Libraries and Little Crunchies

Currently my husband and I are redecorating our library.  I have climbed a giant ladders to paint a wall the turquoise of my dreams.  Meanwhile Ryan and my dad have been building a wall of bookshelves 12 feet high.  Soon I will even get a built in ladder for it.  We are going straight up Beauty and the Beast palace library.

I have also done a bit too much premature online shopping for the room.  Chairs and desks and end tables have already arrived in their giant cardboard boxes.  Unfortunately since the library is still a construction zone my new furnishings have been relegated to the hallway and dining room until further notice.

Then yesterday I was looking longingly at my new treasures sitting there in their giant shipping boxes and it reminded me of my childhood.  No, I wasn’t shipped in a box to a new family or anything.  My dad worked in a store that sold large appliances.  He would bring home the boxes from the floor models they had on display.  Then when we had collected enough he would tape several boxes together making a sort of cardboard box maze fort that filled the living room.

Here is where it gets interesting.  My mom would give us each steak knives, which thinking about it now seems horrifying to hand over a knife to a four year old, but ehh, it was the 1980’s, a simpler time.  Anyway, my sister Julie and I, now armed, would enter out new fort and commence sawing away at the cardboard to make patio doors and windows.  We had to be careful though because over zealous sawing with our knives caused the blades to get fiery hot.  We would periodically saw like little women possessed and then touch our knives to see who could make theirs hotter.  This was not a wise pursuit, but Julie and I found it riveting entertainment.

Once our doors and windows were constructed we would bring in the furnishing.  Pillows, blankets, books, and stuffed animals were painstakingly dragged into our new abode.  We would decorate the best we could, drawing pictures on the walls with magic markers until our fort was home sweet home.  It was spectacular fun, with only a few drawbacks.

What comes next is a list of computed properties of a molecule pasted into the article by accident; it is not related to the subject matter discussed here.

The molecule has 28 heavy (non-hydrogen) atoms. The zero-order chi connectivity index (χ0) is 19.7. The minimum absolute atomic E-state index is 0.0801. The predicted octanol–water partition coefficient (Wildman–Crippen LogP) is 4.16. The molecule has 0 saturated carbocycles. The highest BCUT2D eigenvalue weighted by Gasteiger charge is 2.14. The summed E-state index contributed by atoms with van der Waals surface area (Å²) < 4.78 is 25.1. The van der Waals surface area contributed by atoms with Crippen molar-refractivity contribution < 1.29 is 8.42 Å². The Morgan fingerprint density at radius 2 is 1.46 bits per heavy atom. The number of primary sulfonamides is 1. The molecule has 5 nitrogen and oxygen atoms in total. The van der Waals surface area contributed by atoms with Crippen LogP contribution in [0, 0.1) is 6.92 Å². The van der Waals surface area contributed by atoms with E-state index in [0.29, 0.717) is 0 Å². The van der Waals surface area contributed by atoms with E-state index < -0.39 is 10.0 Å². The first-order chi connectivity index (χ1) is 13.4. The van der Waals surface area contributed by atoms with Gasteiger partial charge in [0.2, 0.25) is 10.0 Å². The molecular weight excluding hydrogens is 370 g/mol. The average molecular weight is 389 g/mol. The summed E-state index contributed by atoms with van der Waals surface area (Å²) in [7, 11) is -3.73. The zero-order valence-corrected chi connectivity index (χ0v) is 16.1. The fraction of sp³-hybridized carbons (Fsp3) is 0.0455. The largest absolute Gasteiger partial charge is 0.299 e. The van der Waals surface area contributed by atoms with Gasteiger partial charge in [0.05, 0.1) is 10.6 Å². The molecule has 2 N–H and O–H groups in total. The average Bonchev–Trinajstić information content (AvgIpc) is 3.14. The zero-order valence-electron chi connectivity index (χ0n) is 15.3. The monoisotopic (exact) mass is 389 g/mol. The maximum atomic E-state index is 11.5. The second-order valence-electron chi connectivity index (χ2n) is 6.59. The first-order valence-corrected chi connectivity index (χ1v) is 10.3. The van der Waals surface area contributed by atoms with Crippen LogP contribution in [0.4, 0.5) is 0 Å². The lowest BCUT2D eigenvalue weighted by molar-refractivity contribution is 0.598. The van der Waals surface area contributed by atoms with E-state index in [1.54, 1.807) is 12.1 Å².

First being that we lived in Corpus Christi, Texas, which is about as far south as Texas goes.  Thus our temperatures were never below seventy even in the dead of winter.  To some this is paradise, but I assure you, if your are inside a fort, inside a house, you might beg to differ.  The temperatures inside our cardboard paradise quickly rose to about the 80 degree mark.  Then once we plugged up our rooms with our cozy blankets and pillows we would edge closer and closer to the 90’s. It turns out cardboard is a great insulator for holding in heat.  No matter how many windows we cut it was never quite enough to allow for air flow to drop our temperatures down to a livable range.  Thus our fort was good for only short vacations from the real world outside.

The second problem only became apparent a few days after our move in date.  You see Corpus Christi was quite tropical.  Not in the pretty sense of the word, more in the high humidity way.  Which, apparently provides the perfect conditions for large flying cockroaches to live and reproduce in abundance.  They were everywhere.  My sister and I lived in constant fear of the flying critters.  Unfortunately we learned the hard way that the roaches also thought our homemaking skills were spectacular.

After a few days the roaches would discover our fort and move in themselves.  They would make themselves quite comfortable hiding amongst the books and blankets.  This resulted in screams of terror from Julie and me as we would be in the midst of lounging in our new home only to have a giant roach scurry out of our blanket across our tummy.  Or worse we would pick up books and a roach would crawl onto our arm.  It was terrifying.  We would scream and flail inside our boxes causing roach and book to fly off to destinations unknown.  I can only imagine how much my mother must have laughed watching our boxes bounce and bend as we had conniptions from within.  The most horrendous part was when in the midst of making an emergency exit to try to evade the intruder that had been cast off in the shuffle, you would accidentally squish it with your knee or hand as you crawled to safety.  Once outside I would look at my knee wondering why it felt sticky only to discover half a roach smeared across it.

Other than the roaches and heat stroke our fort was a palace.  Julie and I spent hours upon hours in playful bliss inside.  I do think my new palace is better.  Now I will have my own palace library and there is central A/C and pest control to boot.  I’m living the dream.

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